2018: likely the third consecutive year with double-digit wage rise
A tightening in the labour market, due to factors such as migration, a skills mismatch and low mobility, has been amplified in recent years by generous public sector wages, which probably climbed more than 20% in 2018 for a third consecutive year. In some cases, like healthcare, such measures were overdue to limit workforce migration. However, there is little evidence that better salaries have been linked to an improvement in public services and productivity.
November ended with a 20.1% YoY increase in public sector wages and given the strained state budget backdrop in December, we are not ruling out a temporary slowdown in annual terms in December amid base effects due to lower or delayed bonuses. Private sector wage growth has lagged behind, with a still robust 11.5% YoY rise. There was some wage growth slowdown in annual terms in manufacturing on base effects likely due to the timing of bonus handovers. Still, given the overall negative backdrop for industry in Europe, attention is warranted to see any early signs of Romanian industry adjusting its cost base.
More wage hikes and pressures ahead for 2019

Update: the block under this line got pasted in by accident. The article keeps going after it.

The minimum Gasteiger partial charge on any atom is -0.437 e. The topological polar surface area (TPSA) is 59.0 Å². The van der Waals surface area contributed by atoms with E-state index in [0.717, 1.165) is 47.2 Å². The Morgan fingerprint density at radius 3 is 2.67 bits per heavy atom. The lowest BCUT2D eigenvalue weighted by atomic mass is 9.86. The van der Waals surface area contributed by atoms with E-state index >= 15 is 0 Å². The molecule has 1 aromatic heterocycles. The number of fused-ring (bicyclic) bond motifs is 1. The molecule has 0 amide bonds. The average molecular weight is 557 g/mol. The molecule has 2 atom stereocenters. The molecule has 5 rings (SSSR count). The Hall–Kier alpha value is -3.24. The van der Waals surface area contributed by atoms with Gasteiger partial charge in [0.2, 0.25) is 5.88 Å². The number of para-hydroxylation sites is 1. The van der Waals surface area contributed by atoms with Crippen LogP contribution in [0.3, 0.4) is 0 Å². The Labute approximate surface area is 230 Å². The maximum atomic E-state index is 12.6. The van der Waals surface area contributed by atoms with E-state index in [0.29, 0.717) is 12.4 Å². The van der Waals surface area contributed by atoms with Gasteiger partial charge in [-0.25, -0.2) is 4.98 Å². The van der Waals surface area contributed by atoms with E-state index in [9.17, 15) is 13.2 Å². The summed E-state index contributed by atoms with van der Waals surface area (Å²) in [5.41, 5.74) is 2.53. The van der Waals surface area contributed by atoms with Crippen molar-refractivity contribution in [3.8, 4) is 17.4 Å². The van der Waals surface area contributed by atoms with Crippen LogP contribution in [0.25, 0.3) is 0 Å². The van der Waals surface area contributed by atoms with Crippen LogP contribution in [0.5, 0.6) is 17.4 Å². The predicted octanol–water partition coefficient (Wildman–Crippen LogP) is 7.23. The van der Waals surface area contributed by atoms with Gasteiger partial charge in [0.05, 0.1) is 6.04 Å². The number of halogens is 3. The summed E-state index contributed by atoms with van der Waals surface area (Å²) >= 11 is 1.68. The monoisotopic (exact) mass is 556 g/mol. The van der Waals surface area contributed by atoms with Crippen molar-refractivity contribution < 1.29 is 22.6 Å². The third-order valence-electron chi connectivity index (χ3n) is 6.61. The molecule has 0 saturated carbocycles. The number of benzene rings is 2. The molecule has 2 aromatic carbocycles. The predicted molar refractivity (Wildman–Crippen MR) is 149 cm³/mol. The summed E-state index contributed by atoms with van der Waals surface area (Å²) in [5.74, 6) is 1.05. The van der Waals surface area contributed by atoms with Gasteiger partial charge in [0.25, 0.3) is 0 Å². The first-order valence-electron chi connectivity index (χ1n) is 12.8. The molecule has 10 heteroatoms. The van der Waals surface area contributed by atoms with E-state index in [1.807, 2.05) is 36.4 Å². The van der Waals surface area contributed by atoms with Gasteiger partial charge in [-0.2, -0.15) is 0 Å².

2019 started with an 8.7% increase in the net minimum wage. For those who work in positions where tertiary education is needed, the increase will be 21.6%, while for employees in the construction sector, the minimum wage rise is 52.7%. About one-third of total workers, most of them in the private sector, are paid the minimum wage. Without any draft on the state budget for 2019, there is a lack of clarity on wages, but there have been some hefty promises in terms of remuneration for public sector employees for this year. Given the electoral year and opinion polls showing a decrease in popularity for the main ruling coalition party, strong unions representing state employees are likely to have the upper hand in the wage bargaining process.
2019: weaker growth, wider external imbalances
All in all, 2019 is likely to end with a double-digit rise in wages. To some extent, this should support domestic demand, though confidence might play a greater role and the outlook for the latter is shaky at best. Still, robust wages are only likely to delay the contagion coming from weaker growth in Europe. When weaker underlying growth catches up with reality, the adjustment is likely to be sharper. At the same time, income policies put further pressure on the trade balance, which likely ended 2018 with a deficit of around 7.0% of GDP. The external imbalances should be exacerbated by supply shocks as fiscal changes, including recent measures, are likely to increase costs for domestic companies in terms of personnel, financing and functioning (utilities and telecom), affecting their competitiveness. Hence, there is no reason to cheer for the Romanian leu.